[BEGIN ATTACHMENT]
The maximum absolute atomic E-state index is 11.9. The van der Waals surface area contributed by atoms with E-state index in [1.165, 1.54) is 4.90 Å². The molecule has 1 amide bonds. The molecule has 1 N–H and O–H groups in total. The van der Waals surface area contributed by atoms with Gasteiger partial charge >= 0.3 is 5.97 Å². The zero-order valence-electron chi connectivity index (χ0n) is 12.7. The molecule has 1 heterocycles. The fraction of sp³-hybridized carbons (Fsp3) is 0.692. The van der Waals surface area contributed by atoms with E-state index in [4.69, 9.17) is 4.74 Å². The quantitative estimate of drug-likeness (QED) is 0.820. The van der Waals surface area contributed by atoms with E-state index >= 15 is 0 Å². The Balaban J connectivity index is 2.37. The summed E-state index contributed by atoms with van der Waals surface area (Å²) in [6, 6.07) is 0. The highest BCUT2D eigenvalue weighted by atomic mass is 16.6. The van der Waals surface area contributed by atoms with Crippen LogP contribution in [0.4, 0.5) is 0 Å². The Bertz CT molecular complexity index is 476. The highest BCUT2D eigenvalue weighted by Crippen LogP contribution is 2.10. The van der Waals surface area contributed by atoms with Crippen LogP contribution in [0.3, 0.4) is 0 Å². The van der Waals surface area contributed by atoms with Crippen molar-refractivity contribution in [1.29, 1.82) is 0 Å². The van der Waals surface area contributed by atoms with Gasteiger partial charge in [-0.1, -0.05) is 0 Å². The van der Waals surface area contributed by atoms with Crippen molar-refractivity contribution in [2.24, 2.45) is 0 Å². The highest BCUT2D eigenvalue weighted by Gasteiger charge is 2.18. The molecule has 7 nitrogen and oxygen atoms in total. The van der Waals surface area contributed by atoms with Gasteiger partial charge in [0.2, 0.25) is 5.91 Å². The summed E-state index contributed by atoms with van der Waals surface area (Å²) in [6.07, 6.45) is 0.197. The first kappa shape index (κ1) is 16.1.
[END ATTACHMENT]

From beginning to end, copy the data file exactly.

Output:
The maximum absolute atomic E-state index is 11.9. The van der Waals surface area contributed by atoms with E-state index in [1.165, 1.54) is 4.90 Å². The molecule has 1 amide bonds. The molecule has 1 N–H and O–H groups in total. The van der Waals surface area contributed by atoms with Gasteiger partial charge >= 0.3 is 5.97 Å². The zero-order valence-electron chi connectivity index (χ0n) is 12.7. The molecule has 1 heterocycles. The fraction of sp³-hybridized carbons (Fsp3) is 0.692. The van der Waals surface area contributed by atoms with E-state index in [4.69, 9.17) is 4.74 Å². The quantitative estimate of drug-likeness (QED) is 0.820. The van der Waals surface area contributed by atoms with E-state index >= 15 is 0 Å². The Balaban J connectivity index is 2.37. The summed E-state index contributed by atoms with van der Waals surface area (Å²) in [6, 6.07) is 0. The highest BCUT2D eigenvalue weighted by atomic mass is 16.6. The van der Waals surface area contributed by atoms with Crippen LogP contribution in [0.4, 0.5) is 0 Å². The Bertz CT molecular complexity index is 476. The highest BCUT2D eigenvalue weighted by Crippen LogP contribution is 2.10. The van der Waals surface area contributed by atoms with Crippen LogP contribution in [0.3, 0.4) is 0 Å². The van der Waals surface area contributed by atoms with Crippen molar-refractivity contribution in [1.29, 1.82) is 0 Å². The van der Waals surface area contributed by atoms with Gasteiger partial charge in [-0.1, -0.05) is 0 Å². The van der Waals surface area contributed by atoms with Crippen molar-refractivity contribution in [2.24, 2.45) is 0 Å². The highest BCUT2D eigenvalue weighted by Gasteiger charge is 2.18. The molecule has 7 nitrogen and oxygen atoms in total. The van der Waals surface area contributed by atoms with Gasteiger partial charge in [0.2, 0.25) is 5.91 Å². The summed E-state index contributed by atoms with van der Waals surface area (Å²) in [6.07, 6.45) is 0.197. The first kappa shape index (κ1) is 16.1.